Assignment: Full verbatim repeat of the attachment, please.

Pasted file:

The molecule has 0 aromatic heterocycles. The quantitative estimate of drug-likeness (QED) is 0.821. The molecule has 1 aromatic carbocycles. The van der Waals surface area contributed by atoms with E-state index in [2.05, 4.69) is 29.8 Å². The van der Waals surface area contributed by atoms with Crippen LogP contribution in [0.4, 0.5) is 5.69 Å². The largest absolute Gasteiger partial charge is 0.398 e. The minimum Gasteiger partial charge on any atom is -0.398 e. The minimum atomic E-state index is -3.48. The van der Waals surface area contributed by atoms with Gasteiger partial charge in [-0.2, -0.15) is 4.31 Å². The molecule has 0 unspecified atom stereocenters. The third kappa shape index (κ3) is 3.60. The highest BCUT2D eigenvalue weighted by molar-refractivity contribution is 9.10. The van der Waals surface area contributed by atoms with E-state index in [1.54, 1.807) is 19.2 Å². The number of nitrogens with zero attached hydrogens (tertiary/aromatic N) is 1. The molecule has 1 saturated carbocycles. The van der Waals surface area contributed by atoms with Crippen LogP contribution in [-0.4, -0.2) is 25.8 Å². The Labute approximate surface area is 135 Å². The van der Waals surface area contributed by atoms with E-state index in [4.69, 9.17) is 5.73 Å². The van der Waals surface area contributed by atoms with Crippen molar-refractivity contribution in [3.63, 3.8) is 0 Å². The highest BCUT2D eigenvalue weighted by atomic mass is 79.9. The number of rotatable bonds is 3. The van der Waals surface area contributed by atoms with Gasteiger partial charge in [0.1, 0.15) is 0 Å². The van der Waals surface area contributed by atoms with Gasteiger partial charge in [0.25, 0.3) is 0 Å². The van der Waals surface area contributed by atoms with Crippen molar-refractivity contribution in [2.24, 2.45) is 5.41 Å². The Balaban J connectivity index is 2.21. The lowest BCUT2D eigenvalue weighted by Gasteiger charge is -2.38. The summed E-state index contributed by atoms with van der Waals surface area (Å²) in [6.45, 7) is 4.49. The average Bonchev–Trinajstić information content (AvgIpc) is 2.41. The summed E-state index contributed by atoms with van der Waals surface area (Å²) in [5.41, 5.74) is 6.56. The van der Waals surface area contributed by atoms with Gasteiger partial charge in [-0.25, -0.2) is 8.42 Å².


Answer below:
The molecule has 0 aromatic heterocycles. The quantitative estimate of drug-likeness (QED) is 0.821. The molecule has 1 aromatic carbocycles. The van der Waals surface area contributed by atoms with E-state index in [2.05, 4.69) is 29.8 Å². The van der Waals surface area contributed by atoms with Crippen LogP contribution in [0.4, 0.5) is 5.69 Å². The largest absolute Gasteiger partial charge is 0.398 e. The minimum Gasteiger partial charge on any atom is -0.398 e. The minimum atomic E-state index is -3.48. The van der Waals surface area contributed by atoms with Gasteiger partial charge in [-0.2, -0.15) is 4.31 Å². The molecule has 0 unspecified atom stereocenters. The third kappa shape index (κ3) is 3.60. The highest BCUT2D eigenvalue weighted by molar-refractivity contribution is 9.10. The van der Waals surface area contributed by atoms with E-state index in [1.54, 1.807) is 19.2 Å². The number of nitrogens with zero attached hydrogens (tertiary/aromatic N) is 1. The molecule has 1 saturated carbocycles. The van der Waals surface area contributed by atoms with Crippen LogP contribution in [-0.4, -0.2) is 25.8 Å². The Labute approximate surface area is 135 Å². The van der Waals surface area contributed by atoms with E-state index in [4.69, 9.17) is 5.73 Å². The van der Waals surface area contributed by atoms with Crippen molar-refractivity contribution in [3.63, 3.8) is 0 Å². The highest BCUT2D eigenvalue weighted by atomic mass is 79.9. The number of rotatable bonds is 3. The van der Waals surface area contributed by atoms with Gasteiger partial charge in [0.1, 0.15) is 0 Å². The van der Waals surface area contributed by atoms with Gasteiger partial charge in [0.25, 0.3) is 0 Å². The van der Waals surface area contributed by atoms with Crippen molar-refractivity contribution in [2.24, 2.45) is 5.41 Å². The Balaban J connectivity index is 2.21. The lowest BCUT2D eigenvalue weighted by Gasteiger charge is -2.38. The summed E-state index contributed by atoms with van der Waals surface area (Å²) in [6.45, 7) is 4.49. The average Bonchev–Trinajstić information content (AvgIpc) is 2.41. The summed E-state index contributed by atoms with van der Waals surface area (Å²) in [5.41, 5.74) is 6.56. The van der Waals surface area contributed by atoms with Gasteiger partial charge in [-0.25, -0.2) is 8.42 Å².